The emergence of feminism in the 1960s brought about what many might have deemed an assault on men and manhood. As an idea, feminism was sound. It sought equality for women, especially in the areas of employment and education. Despite a long history of right suppression, women have the capacity to contribute at a high level, and in many cases have been the key to eliminating poverty in poorer countries around the world. The feminist movement have picked up more steam recently, and with it, there are more claims that men are under assault. While it does not have to be true that an advance for women has to mean a regression in rights for men, these two are often juxtaposed. While the focus remains today on women and what they can accomplish, it appears that men are losing their focus on just what makes a man worthwhile.

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The American man has long needed a capital “M.” While certainly not perfect, the history of men suggests a capability of achieving great things. Men explored the world and founded America. They wrote the constitution and the declaration of independence. Men have served as president, landed on the moon, and designed the personal computer. The characteristics that make for a successful man have not changed, but they seem to have been lost on some over the last few decades.

Man with a capital “M” is characterized by work ethic, especially in America. The country has its fair share of work-a-holics, which may be seen as a fault, but Americans will never be accused of failing to work as hard as some of its neighbors. The average American man works more than 40 hours per week. Some work in difficult jobs with manual labor. Others slave away at desks for upwards of 70 hours per week in professional jobs. Whatever the case, men today are working harder than ever, looking to get ahead and support families even despite an economy that will not seem to recover.

Men today have the capacity to live longer and live healthier lives if they will simply take advantage of some of the medicine that is available to them. For the longest time, men have been taken down by prostate problems, but modern medicine provides a means for easy detection. Even colon and gastro-intestinal problems – long a common killer of older men – can be treated by skillful doctors. Unfortunately, a sense of false confidence and bravado has seemingly infected the male psyche. In an effort to prove that men are “tough” enough to handle life, many avoid going to the doctor until it gets to be too late. Going years on end with a doctor’s visit will only lead one to living a shorter life, especially for people who have poor lifestyles already. While this sort of toughness might seem as if it is a part of the male DNA, it does not have to be. Men with a capital “M” recognize that one of the primary aspects of being a man is having the humility to accept that one is fallible. Likewise, one of the primary aspects of being a man is using one’s brain to make the right choices.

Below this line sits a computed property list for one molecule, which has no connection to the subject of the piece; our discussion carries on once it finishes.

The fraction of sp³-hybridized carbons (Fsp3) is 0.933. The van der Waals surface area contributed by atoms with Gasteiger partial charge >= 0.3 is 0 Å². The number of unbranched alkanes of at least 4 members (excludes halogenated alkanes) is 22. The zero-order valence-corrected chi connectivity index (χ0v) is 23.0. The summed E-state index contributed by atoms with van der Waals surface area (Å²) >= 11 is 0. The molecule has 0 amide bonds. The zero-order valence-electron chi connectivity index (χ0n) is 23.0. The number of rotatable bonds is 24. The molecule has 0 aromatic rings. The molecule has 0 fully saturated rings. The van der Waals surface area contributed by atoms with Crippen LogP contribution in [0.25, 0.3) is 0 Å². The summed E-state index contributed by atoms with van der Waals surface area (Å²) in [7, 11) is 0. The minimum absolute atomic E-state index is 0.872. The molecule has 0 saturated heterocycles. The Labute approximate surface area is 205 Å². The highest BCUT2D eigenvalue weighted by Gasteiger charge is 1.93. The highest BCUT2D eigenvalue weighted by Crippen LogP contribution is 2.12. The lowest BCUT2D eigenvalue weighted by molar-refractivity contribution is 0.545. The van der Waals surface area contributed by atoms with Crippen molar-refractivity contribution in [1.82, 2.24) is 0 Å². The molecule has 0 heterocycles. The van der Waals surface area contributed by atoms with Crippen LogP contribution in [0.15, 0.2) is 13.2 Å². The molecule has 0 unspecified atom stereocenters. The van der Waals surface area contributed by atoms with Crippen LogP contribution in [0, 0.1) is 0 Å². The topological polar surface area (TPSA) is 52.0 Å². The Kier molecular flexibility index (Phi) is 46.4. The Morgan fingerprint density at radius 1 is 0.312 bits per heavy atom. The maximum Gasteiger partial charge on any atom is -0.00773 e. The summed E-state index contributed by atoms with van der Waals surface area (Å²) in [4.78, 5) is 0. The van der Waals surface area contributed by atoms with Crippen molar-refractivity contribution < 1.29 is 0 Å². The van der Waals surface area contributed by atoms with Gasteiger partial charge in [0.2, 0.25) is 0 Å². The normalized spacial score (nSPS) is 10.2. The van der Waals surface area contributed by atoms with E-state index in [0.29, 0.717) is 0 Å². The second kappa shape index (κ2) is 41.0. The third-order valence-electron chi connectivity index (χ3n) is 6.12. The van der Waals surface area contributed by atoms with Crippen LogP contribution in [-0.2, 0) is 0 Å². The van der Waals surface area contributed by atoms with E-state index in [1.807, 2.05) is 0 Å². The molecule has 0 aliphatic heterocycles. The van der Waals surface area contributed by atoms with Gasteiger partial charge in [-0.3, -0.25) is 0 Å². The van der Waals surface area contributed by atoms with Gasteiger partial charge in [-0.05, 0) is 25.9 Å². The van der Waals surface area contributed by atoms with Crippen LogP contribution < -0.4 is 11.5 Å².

Men today must be responsible, both for their lives and for their health. Just as more men are choosing to work long hours in response to the struggling economy, many more must choose to do something about the many health problems that men can pick up along the way. Men tend to suffer from stress-induced conditions, including cancer and heart disease. Some develop high blood pressure because they are not active enough. Others have joint and bone problems, culminating in life-altering pain that keeps them from living a complete life. The good news for men is that they do not have to live this way. There are available means for men to do the things that they need to do in order to get healthy.

Men with a capital “M” hit the gym, they walk rather than ride on the golf course, and they find a way to stay active. They recognize that eating good food and drinking good beer is one aspect of a fulfilling male life, but another aspect is remaining in good shape so that one might fulfill his or her potential. Simply put, the full-engine male life cannot happen unless one has the energy to go almost all the time. That energy is only available to those who remain healthy. The new man who wants to be his best at work and in the home must keep his body in good shape, taking advantage of modern medicine and living a lifestyle that tends toward longevity.

Today’s men have not lost their way, but they are not taking advantage of those resources around them. As women focus on improving themselves and fighting for their own rights, men cannot lose sight of what has made them successful for years on end. Today’s men can live longer, work better, and be happier if they are willing to be smart about both their fitness and their health. It is imperative that men adjust to their surroundings. With the changing times and men being given more responsibilities, it is important that men care for their health just as much as they care for their bank account balance. This is the formula for long-term sustainability.

    References
  • Lee, Christina, and R. Glynn Owens. The psychology of men’s health. Open University Press, 2002.
  • Lynn, Susan. Progressive Women in Conservative Times: Racial Justice, Peace, and Feminism, 1945 to the 1960s. New Brunswick, NJ: Rutgers University Press, 1992.
  • Rowbotham, Sheila. “The past is before us: Feminism in action since the 1960s.” Feminist Review: Issue 33 (1989): 109.
  • Sabo, Donald, and David FF Gordon, eds. Men’s health and illness: Gender, power, and the body. Vol. 8. Sage Publications, 1995.